Meta Platforms Is Near a 52-Week Low. Is It a Buy? – The Motley Fool

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Facebook parent Meta Platforms (META 1.03%) reported third-quarter earnings on Oct. 26, and the stock tanked by more than 24% on the news. So far this year, shares are down 67%, much steeper than the S&P 500‘s decline of 17.5% in the same time frame.
Investors were disappointed by a major earnings miss in the third quarter and the social media company’s guidance for revenue to decline for the fourth quarter amid weak advertising and surging expenses for fiscal 2023.
The Reality Labs segment has been spending billions of dollars on research and development for the metaverse, and currently does not have much to show for it. This huge spending is hurting Meta’s profitability, causing a 46% year-over-year drop in operating income in the third quarter.
The picture is definitely not rosy for this social media stock, but the market seems to be underestimating the potential of the company’s cash cows, Facebook and Instagram — which are still going strong. The stock’s valuation is also too cheap to ignore.
With all that in mind, you might ask yourself, is Meta worth owning now? Let’s find out.
At the end of the third quarter, around 3.71 billion people used at least one of the company’s apps (Facebook, Instagram, or WhatsApp) at least once a month, up 4% on a year-over-year basis. Ad impressions grew year over year by 17% in the third quarter. With an already large user base, it’s encouraging that the company is adding users even during the current slowdown.
Meta also reported an 18% decline in average price per ad, mainly driven by the company’s rising focus on Reels — short-form videos on its Facebook platform — which are monetized at a lower rate than its Feed or Stories features. But it expects a further increase in demand for Reels in the next 12 to 18 months to neutralize this revenue headwind.
Thanks to advancements in the artificial intelligence (AI) engine powering its recommendations, Reels are being played 140 billion times a day across Facebook and Instagram, a 50% increase from six months ago. The company expects Reels to gradually grab market share from TikTok in the short video format.
Meta is also focusing on monetizing WhatsApp and Messenger through click-to-messaging ads, which allow businesses to directly contact customers via WhatsApp, Instagram Direct, or Messenger. Although relatively new, it has emerged as the company’s fastest-growing advertising product with a $9 billion annual run rate. With 2 billion daily users, there is still significant growth potential for advertising on WhatsApp.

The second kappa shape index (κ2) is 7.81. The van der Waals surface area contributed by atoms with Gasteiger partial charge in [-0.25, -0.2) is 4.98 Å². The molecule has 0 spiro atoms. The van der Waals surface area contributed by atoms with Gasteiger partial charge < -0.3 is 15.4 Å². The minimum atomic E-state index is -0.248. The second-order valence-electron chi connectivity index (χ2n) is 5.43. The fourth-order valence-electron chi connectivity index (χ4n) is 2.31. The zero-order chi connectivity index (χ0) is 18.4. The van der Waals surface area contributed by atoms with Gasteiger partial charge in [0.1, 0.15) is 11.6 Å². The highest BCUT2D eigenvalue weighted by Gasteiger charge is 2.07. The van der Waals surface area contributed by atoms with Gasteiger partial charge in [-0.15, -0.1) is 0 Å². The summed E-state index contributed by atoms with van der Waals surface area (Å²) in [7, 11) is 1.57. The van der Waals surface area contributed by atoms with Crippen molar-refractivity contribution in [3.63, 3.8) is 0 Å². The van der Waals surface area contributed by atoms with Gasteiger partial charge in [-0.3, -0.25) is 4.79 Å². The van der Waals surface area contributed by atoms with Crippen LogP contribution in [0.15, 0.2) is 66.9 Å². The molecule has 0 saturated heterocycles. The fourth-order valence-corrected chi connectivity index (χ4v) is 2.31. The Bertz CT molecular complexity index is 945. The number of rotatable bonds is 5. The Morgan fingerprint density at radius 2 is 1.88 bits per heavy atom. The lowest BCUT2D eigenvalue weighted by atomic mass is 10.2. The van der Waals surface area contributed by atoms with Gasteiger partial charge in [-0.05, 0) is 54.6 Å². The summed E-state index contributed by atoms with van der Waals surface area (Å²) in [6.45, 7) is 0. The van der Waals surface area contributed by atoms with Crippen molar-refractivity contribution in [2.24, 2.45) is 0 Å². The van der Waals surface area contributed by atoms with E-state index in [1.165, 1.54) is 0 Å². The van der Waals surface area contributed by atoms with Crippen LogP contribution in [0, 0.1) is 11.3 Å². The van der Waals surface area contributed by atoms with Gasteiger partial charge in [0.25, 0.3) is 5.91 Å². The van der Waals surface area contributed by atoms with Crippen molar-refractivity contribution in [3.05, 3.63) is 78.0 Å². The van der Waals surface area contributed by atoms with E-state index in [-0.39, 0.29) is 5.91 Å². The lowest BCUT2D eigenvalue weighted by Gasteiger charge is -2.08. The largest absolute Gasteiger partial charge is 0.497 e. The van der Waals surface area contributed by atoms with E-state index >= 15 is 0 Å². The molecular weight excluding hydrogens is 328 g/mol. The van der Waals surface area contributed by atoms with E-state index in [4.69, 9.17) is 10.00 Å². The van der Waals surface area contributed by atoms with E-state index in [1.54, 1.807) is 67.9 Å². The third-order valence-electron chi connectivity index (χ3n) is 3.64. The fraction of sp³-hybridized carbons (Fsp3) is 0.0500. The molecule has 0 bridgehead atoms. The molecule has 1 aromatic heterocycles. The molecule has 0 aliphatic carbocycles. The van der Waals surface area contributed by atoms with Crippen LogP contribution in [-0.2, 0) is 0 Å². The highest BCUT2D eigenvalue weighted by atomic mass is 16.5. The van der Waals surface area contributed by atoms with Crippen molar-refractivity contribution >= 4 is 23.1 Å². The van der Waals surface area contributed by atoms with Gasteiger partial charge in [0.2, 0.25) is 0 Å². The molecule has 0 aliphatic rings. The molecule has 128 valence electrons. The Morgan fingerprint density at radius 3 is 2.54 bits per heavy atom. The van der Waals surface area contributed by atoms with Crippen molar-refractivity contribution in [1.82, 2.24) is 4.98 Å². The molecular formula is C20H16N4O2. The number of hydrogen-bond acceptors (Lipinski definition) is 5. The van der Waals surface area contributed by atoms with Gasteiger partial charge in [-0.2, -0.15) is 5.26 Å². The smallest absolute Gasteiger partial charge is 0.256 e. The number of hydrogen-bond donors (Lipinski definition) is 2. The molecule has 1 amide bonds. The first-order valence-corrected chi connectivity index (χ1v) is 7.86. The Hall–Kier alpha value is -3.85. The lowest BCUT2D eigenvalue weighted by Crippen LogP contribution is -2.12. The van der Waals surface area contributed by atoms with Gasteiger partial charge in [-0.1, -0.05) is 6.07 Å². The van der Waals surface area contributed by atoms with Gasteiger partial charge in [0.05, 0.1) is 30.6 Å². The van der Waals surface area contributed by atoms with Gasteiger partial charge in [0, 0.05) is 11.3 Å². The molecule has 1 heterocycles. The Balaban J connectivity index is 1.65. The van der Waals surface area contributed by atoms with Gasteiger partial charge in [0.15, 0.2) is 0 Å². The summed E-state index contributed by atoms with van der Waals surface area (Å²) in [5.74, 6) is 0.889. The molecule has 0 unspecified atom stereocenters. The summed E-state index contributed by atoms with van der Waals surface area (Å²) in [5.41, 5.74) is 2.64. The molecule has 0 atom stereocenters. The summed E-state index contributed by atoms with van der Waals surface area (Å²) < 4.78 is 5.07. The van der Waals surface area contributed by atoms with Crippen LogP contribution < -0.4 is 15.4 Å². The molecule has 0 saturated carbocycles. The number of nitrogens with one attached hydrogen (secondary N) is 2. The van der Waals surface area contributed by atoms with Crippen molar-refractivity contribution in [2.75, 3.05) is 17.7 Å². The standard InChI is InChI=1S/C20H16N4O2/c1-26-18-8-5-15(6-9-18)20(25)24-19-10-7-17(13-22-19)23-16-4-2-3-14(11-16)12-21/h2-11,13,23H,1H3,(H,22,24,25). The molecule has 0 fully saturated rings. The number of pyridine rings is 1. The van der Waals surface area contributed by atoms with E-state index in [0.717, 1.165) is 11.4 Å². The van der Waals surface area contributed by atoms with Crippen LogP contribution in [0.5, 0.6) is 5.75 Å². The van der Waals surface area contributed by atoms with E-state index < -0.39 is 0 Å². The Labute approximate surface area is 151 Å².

Although Meta has been investing significant free cash flow in the Reality Labs segment, it still has a very strong balance sheet. The company had total cash of $41.8 billion and total debt of $26.5 billion at the end of the third quarter.
Analysts expect Meta’s revenue to rise 6.4% and adjusted earnings per share to fall by 9.9% next year.
It is currently trading at a historical low of 9.2 times earnings, which seems inexplicable considering the company’s solid social media positioning.
Apple‘s privacy changes have made targeted advertising difficult. Meta also faces increasing competition from TikTok. However, the company is working around these challenges by deploying AI and machine learning to bolster the use of its various platforms’ features.
On Nov. 9, Meta announced layoffs of 11,000 people or 13% of its workforce. While mass-scale layoffs are seen as unsettling, they can prove to be a blessing in disguise for the company’s shareholders in the long run. The move has highlighted the company’s commitment to operating efficiency and profitability, even at the expense of bad press.
Meta’s longer-term prospects depend heavily on the metaverse, a global market opportunity estimated to grow from $500 billion in 2020 to $800 billion in 2024. Since CEO Mark Zuckerberg owns 56% of voting shares in the company, investors do not see any significant slowdown in spending on the metaverse.
If Zuckerberg’s vision is realized, it will be a huge tailwind. Meta has also partnered with several technology companies, including Microsoft, Adobe, and Accenture, on new capabilities for the metaverse.
So despite the many headwinds, investors might consider buying a small position in this stock based on the company’s solid core business, robust balance sheet, cheap valuation, and vision for the future.

Randi Zuckerberg, a former director of market development and spokeswoman for Facebook and sister to Meta Platforms CEO Mark Zuckerberg, is a member of The Motley Fool’s board of directors. Manali Bhade has no position in any of the stocks mentioned. The Motley Fool has positions in and recommends Accenture, Adobe Inc., Apple, Meta Platforms, Inc., and Microsoft. The Motley Fool recommends the following options: long January 2024 $420 calls on Adobe Inc., long March 2023 $120 calls on Apple, short January 2024 $430 calls on Adobe Inc., and short March 2023 $130 calls on Apple. The Motley Fool has a disclosure policy.
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